Aubrey Dawkins surfaced at UCF alongside his father when Johnny took the Knights’ head coaching job. As a young phenom at Michigan, he showed tremendous promise on a team that reached the Final Four.
But injuries soon caught up to him, and even derailed what would have been his first season at UCF. After sitting out 2016-17 due to transfer rules, he then missed all of 2017-2018 with a shoulder injury.
Dawkins came back for what was his redshirt junior season in 2018-2019, and after taking some time to settle into the offense, he developed as a key shooter, hitting 40% from beyond the arc, and averaging 15.6 points, 5.0 rebounds and 1.4 assists per game.
Other nagging injuries dogged him into the latter part of the season, yet he saved his best for two of his final four games.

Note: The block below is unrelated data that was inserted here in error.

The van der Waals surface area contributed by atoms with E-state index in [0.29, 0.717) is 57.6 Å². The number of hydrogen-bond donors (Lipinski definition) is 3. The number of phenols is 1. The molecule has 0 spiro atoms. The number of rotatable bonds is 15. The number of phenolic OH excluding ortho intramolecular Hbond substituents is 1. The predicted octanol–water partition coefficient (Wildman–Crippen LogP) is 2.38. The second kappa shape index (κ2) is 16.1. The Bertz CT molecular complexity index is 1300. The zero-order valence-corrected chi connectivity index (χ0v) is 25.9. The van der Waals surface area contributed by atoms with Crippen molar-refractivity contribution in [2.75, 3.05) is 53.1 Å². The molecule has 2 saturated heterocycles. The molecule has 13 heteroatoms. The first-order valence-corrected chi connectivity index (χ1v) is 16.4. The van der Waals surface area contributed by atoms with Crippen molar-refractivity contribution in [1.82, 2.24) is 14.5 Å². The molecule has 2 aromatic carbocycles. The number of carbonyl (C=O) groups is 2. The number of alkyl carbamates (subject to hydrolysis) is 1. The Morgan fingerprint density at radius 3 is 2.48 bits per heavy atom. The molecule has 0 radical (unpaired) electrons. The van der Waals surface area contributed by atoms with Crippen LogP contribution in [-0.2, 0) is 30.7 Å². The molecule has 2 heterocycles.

Against Temple, fighting off back spasms, Dawkins dropped a career-high 36 points to go with 11 rebounds in a furious effort to finish off the regular season with a victory:
Then in his final game as a Knight against his father’s alma mater and former coach, Dawkins put together his masterpiece.
32 points, 12/18 FG (5/7 3FG), 3 rebounds, 4 assists, 3 steals vs. Duke in NCAA Second Round
It wasn’t his career-high, but it was a masterpiece against the top-ranked team in the nation:
Mike Krzyzewski later said Dawkins was the best player on the floor, and that’s with three lottery picks not named Aubrey Dawkins out there. He was right.
Per 40 Minutes
The question with Aubrey isn’t whether he can do it. As you saw against Duke, he certainly can.
The question is whether he can do what he did against Duke 82 nights a year. Her certainly can shot at the NBA level, but can he do the other things that we saw flashes of against Temple, VCU and Duke: rebound, create, and defend.
Work ethic has never been a question, not should it ever be when you’re Johnny Dawkins’ son. He already has a mature NBA body at 23 years of age. But work ethic can only get you so far in the NBA. You have to be able to bring your A-Game talent night in and night out.
Best-Case Pro Comparison
DeMar DeRozan. A 6-7 2-guard/wing with lights-out shooting ability and solid defensive credentials.